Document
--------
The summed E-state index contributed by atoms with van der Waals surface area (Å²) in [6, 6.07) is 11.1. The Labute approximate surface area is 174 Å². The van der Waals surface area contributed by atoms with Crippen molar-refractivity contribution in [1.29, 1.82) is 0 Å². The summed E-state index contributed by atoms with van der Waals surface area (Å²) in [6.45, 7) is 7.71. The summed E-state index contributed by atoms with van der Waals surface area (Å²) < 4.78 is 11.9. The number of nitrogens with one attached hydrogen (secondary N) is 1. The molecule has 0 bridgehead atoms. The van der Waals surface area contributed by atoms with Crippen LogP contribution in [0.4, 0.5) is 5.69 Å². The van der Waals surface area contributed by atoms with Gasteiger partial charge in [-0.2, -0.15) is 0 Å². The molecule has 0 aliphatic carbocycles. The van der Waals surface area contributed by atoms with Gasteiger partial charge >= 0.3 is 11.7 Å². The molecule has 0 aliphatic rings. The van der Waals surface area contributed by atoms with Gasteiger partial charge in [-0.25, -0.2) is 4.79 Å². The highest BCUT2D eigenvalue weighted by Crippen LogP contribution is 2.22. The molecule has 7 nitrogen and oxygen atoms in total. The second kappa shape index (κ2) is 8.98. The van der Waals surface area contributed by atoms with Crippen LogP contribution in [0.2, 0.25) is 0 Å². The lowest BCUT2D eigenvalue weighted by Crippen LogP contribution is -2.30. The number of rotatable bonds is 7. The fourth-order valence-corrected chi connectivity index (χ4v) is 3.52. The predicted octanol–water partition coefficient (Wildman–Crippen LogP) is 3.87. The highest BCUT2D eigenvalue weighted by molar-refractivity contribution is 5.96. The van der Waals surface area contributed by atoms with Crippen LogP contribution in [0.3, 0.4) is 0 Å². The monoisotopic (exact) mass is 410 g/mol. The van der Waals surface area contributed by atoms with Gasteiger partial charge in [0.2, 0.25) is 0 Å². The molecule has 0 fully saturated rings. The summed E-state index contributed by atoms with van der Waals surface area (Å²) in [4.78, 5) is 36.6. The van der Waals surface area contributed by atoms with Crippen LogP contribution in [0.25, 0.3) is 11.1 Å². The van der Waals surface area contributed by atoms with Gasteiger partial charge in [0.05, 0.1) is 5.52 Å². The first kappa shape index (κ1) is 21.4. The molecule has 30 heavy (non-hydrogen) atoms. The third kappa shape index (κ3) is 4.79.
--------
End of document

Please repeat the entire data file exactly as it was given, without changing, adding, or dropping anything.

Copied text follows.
The summed E-state index contributed by atoms with van der Waals surface area (Å²) in [6, 6.07) is 11.1. The Labute approximate surface area is 174 Å². The van der Waals surface area contributed by atoms with Crippen molar-refractivity contribution in [1.29, 1.82) is 0 Å². The summed E-state index contributed by atoms with van der Waals surface area (Å²) in [6.45, 7) is 7.71. The summed E-state index contributed by atoms with van der Waals surface area (Å²) < 4.78 is 11.9. The number of nitrogens with one attached hydrogen (secondary N) is 1. The molecule has 0 bridgehead atoms. The van der Waals surface area contributed by atoms with Crippen LogP contribution in [0.4, 0.5) is 5.69 Å². The van der Waals surface area contributed by atoms with Gasteiger partial charge in [-0.2, -0.15) is 0 Å². The molecule has 0 aliphatic carbocycles. The van der Waals surface area contributed by atoms with Gasteiger partial charge >= 0.3 is 11.7 Å². The molecule has 0 aliphatic rings. The van der Waals surface area contributed by atoms with Gasteiger partial charge in [-0.25, -0.2) is 4.79 Å². The highest BCUT2D eigenvalue weighted by Crippen LogP contribution is 2.22. The molecule has 7 nitrogen and oxygen atoms in total. The second kappa shape index (κ2) is 8.98. The van der Waals surface area contributed by atoms with Crippen LogP contribution in [0.2, 0.25) is 0 Å². The lowest BCUT2D eigenvalue weighted by Crippen LogP contribution is -2.30. The number of rotatable bonds is 7. The fourth-order valence-corrected chi connectivity index (χ4v) is 3.52. The predicted octanol–water partition coefficient (Wildman–Crippen LogP) is 3.87. The highest BCUT2D eigenvalue weighted by molar-refractivity contribution is 5.96. The van der Waals surface area contributed by atoms with Crippen LogP contribution in [0.3, 0.4) is 0 Å². The monoisotopic (exact) mass is 410 g/mol. The van der Waals surface area contributed by atoms with Gasteiger partial charge in [0.2, 0.25) is 0 Å². The molecule has 0 fully saturated rings. The summed E-state index contributed by atoms with van der Waals surface area (Å²) in [4.78, 5) is 36.6. The van der Waals surface area contributed by atoms with Crippen LogP contribution in [0.25, 0.3) is 11.1 Å². The van der Waals surface area contributed by atoms with Gasteiger partial charge in [0.05, 0.1) is 5.52 Å². The first kappa shape index (κ1) is 21.4. The molecule has 30 heavy (non-hydrogen) atoms. The third kappa shape index (κ3) is 4.79.